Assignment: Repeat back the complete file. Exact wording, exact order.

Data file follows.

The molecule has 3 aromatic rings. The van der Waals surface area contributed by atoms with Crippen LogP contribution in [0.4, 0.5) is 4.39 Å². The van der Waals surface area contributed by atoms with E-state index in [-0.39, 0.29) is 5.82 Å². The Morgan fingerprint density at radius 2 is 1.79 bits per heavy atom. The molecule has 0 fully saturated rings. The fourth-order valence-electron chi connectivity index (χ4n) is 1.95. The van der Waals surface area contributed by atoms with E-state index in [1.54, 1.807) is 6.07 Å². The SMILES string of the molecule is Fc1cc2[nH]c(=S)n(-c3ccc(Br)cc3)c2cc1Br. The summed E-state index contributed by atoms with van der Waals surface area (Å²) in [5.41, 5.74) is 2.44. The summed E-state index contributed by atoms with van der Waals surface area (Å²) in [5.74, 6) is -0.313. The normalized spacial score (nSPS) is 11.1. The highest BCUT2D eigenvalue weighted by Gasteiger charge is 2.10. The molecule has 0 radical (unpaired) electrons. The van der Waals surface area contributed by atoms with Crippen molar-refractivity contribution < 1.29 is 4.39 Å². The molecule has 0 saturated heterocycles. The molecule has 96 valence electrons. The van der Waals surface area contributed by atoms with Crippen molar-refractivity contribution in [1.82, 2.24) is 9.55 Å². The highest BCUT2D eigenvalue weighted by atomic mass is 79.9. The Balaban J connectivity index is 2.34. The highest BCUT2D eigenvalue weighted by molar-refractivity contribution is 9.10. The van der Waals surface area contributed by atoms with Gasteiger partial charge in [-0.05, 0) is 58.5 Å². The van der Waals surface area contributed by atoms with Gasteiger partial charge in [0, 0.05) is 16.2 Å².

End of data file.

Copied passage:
The molecule has 3 aromatic rings. The van der Waals surface area contributed by atoms with Crippen LogP contribution in [0.4, 0.5) is 4.39 Å². The van der Waals surface area contributed by atoms with E-state index in [-0.39, 0.29) is 5.82 Å². The Morgan fingerprint density at radius 2 is 1.79 bits per heavy atom. The molecule has 0 fully saturated rings. The fourth-order valence-electron chi connectivity index (χ4n) is 1.95. The van der Waals surface area contributed by atoms with E-state index in [1.54, 1.807) is 6.07 Å². The SMILES string of the molecule is Fc1cc2[nH]c(=S)n(-c3ccc(Br)cc3)c2cc1Br. The summed E-state index contributed by atoms with van der Waals surface area (Å²) in [5.41, 5.74) is 2.44. The summed E-state index contributed by atoms with van der Waals surface area (Å²) in [5.74, 6) is -0.313. The normalized spacial score (nSPS) is 11.1. The highest BCUT2D eigenvalue weighted by Gasteiger charge is 2.10. The molecule has 0 radical (unpaired) electrons. The van der Waals surface area contributed by atoms with Crippen molar-refractivity contribution < 1.29 is 4.39 Å². The molecule has 0 saturated heterocycles. The molecule has 96 valence electrons. The van der Waals surface area contributed by atoms with Crippen molar-refractivity contribution in [1.82, 2.24) is 9.55 Å². The highest BCUT2D eigenvalue weighted by atomic mass is 79.9. The Balaban J connectivity index is 2.34. The highest BCUT2D eigenvalue weighted by molar-refractivity contribution is 9.10. The van der Waals surface area contributed by atoms with Gasteiger partial charge in [-0.05, 0) is 58.5 Å². The van der Waals surface area contributed by atoms with Gasteiger partial charge in [0, 0.05) is 16.2 Å².